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Heavily used J.J. Taylor ready and willing to be workhorse again

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jj-taylor-arizona-wildcats-running-back-workload-2019-training-camp-rushing-pac-12 Mark J. Rebilas-USA TODAY Sports

Running the ball is starting to feel like a dying art in football, whether it be in the NFL where the past two seasons have seen only nine players apiece top 1,000 rushing yards, or in the college game where many teams throw the ball more than they run it.

Yet Arizona has managed to lead the Pac-12 in rushing for three straight seasons, averaging at least 200 yards per game each year. And J.J. Taylor has been a big part of that production the past two years, including in 2018 when his 1,434 yards were second-best in the conference and fourth-most in school history.

That yardage didn’t come easy for Taylor, who carried it 255 times in 12 games including 118 times during Arizona’s final four games, doing so without suffering any notable injury.

“We rode him pretty hard last year,” offensive coordinator Noel Mazzone said.

As a result, Taylor enters his junior season with the fifth-most carries (401) of any active FBS player over the past two years. Another workload like 2018 and he’ll be just the third Wildcat with back-to-back 200-carry seasons, the others being school career rushing leader Ka’Deem Carey and No. 4 career rusher Mike Bell.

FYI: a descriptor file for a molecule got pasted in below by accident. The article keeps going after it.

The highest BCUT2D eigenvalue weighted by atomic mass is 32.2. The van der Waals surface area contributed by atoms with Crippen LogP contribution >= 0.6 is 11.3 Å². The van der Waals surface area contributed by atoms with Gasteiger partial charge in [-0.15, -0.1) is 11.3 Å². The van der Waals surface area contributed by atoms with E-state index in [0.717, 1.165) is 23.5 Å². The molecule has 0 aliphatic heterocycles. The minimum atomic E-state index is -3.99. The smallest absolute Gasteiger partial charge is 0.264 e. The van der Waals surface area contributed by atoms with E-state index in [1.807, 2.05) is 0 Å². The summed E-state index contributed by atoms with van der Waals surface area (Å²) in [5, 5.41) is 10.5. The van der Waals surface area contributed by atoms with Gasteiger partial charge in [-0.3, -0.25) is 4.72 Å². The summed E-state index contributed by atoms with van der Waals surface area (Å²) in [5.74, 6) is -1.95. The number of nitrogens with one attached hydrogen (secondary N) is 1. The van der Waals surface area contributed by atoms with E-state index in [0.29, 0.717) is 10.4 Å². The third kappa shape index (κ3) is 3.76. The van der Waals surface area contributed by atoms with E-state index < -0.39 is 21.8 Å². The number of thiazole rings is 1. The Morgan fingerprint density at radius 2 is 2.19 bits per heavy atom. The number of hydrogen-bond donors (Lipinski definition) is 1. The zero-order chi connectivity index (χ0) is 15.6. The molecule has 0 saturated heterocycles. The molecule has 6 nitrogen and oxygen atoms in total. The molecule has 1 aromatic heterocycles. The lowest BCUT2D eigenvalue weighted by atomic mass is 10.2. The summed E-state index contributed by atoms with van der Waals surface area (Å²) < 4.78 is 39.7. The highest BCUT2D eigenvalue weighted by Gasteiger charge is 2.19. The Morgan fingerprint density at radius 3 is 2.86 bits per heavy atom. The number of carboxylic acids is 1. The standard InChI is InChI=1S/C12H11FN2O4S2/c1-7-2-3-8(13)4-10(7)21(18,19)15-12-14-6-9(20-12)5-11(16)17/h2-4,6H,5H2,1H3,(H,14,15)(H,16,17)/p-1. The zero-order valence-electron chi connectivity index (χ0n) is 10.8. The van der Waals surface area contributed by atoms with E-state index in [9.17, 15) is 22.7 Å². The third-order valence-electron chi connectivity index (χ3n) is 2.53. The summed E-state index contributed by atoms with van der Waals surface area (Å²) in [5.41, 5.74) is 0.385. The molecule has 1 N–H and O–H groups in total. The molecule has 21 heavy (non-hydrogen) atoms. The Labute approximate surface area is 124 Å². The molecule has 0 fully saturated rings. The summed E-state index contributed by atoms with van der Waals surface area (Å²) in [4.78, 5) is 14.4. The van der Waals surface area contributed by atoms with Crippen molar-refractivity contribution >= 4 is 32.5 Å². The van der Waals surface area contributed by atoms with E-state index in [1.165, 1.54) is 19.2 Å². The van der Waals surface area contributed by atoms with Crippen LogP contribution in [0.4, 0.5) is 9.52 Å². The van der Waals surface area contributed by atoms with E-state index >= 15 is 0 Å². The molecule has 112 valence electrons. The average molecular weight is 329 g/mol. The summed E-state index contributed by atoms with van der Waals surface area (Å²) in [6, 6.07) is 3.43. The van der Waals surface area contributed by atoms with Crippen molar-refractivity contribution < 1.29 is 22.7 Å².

The hope is that the 5-foot-6, 185-pound Taylor won’t have to carry the rock as much this fall thanks to a deep running back group that includes junior Gary Brightwell, redshirt sophomore Nathan Tilford, redshirt freshman Bam Smith and true freshman Michael Wiley.

“All the running backs in the running back room have really been working on everything,” Taylor said. “We’re all ready for our names to get called.”

Just as long as Taylor’s is called most, and as often as possible, Mazzone said.

“We’re not giving him a lot of scrimmage reps right now during camp, just kind of saving him a little bit, but he still puts in the most mileage every day,” he said. “He gets pissed when he doesn’t get to practice. He wants to be in there every snap.”

Said Taylor: “That’s just me. As an athlete, nobody likes to sit out.”

Taylor had to do just that for the final four games of the 2016 season after breaking his ankle in his first career start (but not before gaining 97 yards on 19 carries). He ran for 261 yards on just 38 touches that year, which went down as a medical redshirt, and since then he’s managed to “get through” without any significant injuries thanks to a dedicated effort to make his body prepared for the abuse that ball carriers take.

“Just staying in there with the strength coaches, doing extra stuff like (with my neck) and mobility,” Taylor said. “Just trying to make sure we’re ready.”

With 2,542 career rushing yards, Taylor needs 1,698 to pass Carey for the school mark. That could potentially happen late this season—especially if Arizona gets to play in a bowl game—or early on in his senior year, assuming he opts not to enter the NFL Draft.